Professionals can turn to two new centres for career tips and legal advice next year.
But these centres, to be set up by the National Trades Union Congress (NTUC), will give more attention to union members.
Describing the move as "positive discrimination", NTUC director Patrick Tay said yesterday they will get a "full suite of services" that includes having lawyers review their employment contracts when they get into disputes with their employers.
Non-members, on the other hand, will get "a very basic level of advice" like where to go for help, the labour MP added.
The first of the two centres for professionals, managers and executives (PMEs) will be in Jurong East and it will start running on Jan 2.
The second centre, in Shenton Way, is expected to be ready by March.
By June next year, the NTUC will also set up what it calls a "virtual centre" where PMEs can get online help. It has yet to decide on whether to provide instant online chat, but Mr Tay promised that simple queries will be replied to promptly, "maybe in seconds or minutes".
Mr Tay also said the labour movement will be looking into providing professional insurance for PMEs, similar to those that protect physiotherapists against lawsuits, or photographers who damage their expensive equipment.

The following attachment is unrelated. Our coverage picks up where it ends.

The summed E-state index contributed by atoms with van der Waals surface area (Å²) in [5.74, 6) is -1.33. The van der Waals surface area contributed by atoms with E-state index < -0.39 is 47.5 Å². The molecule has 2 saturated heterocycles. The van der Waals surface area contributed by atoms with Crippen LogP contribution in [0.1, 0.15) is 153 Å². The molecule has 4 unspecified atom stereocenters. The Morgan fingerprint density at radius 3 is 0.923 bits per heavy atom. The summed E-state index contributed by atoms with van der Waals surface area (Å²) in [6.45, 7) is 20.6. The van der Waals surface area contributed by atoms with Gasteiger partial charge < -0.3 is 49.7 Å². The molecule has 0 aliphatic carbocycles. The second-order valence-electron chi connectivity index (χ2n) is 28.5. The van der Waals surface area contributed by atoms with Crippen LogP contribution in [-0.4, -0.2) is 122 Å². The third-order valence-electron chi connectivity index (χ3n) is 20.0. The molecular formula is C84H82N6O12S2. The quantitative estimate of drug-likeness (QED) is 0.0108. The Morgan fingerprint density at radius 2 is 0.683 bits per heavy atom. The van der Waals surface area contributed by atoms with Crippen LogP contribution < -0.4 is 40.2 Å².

No details of the insurance schemes were available.
These latest moves by NTUC are part of its broader strategy to draw more white-collar professionals into its ranks. It has more than 200,000 PMEs on its rolls, about one-fifth of the one million PMEs in the resident labour force. It plans to recruit at least one in four professionals as union members.
Mr Tay's announcements at a press conference yesterday came a fortnight after Parliament changed the Employment Act to give 300,000 PMEs who earn up to $4,500 a month more benefits, like sick leave and protection against unfair dismissal.
He also disclosed that unions, bosses and the Government have struck a tripartite deal to let blue-collar unions also represent professionals as a group.
Currently, unions cannot collectively represent both rank-and-file workers and professionals at the same time because of the potential conflict of interest. But the Industrial Relations Act is "in the course" of being amended to let them do so next year, he said.
While welcoming the move to help younger PMEs, former sales manager Peter Au said the union-run centres should not neglect older PMEs who face re-employment problems.
"These older workers will naturally turn to the Manpower Ministry and unions for help because it will be expensive to hire lawyers," said the 63-year-old, whose re-employment contract was terminated this month by his Japanese company.